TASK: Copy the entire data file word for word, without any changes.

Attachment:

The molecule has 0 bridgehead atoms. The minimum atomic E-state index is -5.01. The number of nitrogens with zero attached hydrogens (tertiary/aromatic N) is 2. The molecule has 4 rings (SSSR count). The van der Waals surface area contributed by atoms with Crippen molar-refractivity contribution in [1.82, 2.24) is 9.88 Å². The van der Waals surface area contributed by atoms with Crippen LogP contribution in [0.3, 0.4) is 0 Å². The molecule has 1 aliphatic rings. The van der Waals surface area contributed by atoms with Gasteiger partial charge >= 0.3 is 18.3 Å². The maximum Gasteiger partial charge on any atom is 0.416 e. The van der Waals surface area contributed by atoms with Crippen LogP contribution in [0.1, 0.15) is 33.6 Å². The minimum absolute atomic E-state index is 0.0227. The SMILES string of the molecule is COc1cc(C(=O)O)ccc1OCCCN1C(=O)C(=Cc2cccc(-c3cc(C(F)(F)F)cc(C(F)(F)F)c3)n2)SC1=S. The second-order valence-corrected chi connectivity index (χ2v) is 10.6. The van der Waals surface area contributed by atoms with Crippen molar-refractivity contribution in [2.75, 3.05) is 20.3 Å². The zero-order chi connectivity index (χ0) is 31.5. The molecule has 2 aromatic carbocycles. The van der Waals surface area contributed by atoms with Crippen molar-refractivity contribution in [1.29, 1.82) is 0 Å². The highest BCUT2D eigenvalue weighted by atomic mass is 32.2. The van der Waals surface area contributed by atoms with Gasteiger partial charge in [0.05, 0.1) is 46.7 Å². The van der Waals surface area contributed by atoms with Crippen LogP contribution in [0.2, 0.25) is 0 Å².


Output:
The molecule has 0 bridgehead atoms. The minimum atomic E-state index is -5.01. The number of nitrogens with zero attached hydrogens (tertiary/aromatic N) is 2. The molecule has 4 rings (SSSR count). The van der Waals surface area contributed by atoms with Crippen molar-refractivity contribution in [1.82, 2.24) is 9.88 Å². The van der Waals surface area contributed by atoms with Crippen LogP contribution in [0.3, 0.4) is 0 Å². The molecule has 1 aliphatic rings. The van der Waals surface area contributed by atoms with Gasteiger partial charge >= 0.3 is 18.3 Å². The maximum Gasteiger partial charge on any atom is 0.416 e. The van der Waals surface area contributed by atoms with Crippen LogP contribution in [0.1, 0.15) is 33.6 Å². The minimum absolute atomic E-state index is 0.0227. The SMILES string of the molecule is COc1cc(C(=O)O)ccc1OCCCN1C(=O)C(=Cc2cccc(-c3cc(C(F)(F)F)cc(C(F)(F)F)c3)n2)SC1=S. The second-order valence-corrected chi connectivity index (χ2v) is 10.6. The van der Waals surface area contributed by atoms with Crippen molar-refractivity contribution in [2.75, 3.05) is 20.3 Å². The zero-order chi connectivity index (χ0) is 31.5. The molecule has 2 aromatic carbocycles. The van der Waals surface area contributed by atoms with Crippen molar-refractivity contribution in [1.29, 1.82) is 0 Å². The highest BCUT2D eigenvalue weighted by atomic mass is 32.2. The van der Waals surface area contributed by atoms with Gasteiger partial charge in [0.05, 0.1) is 46.7 Å². The van der Waals surface area contributed by atoms with Crippen LogP contribution in [0.2, 0.25) is 0 Å².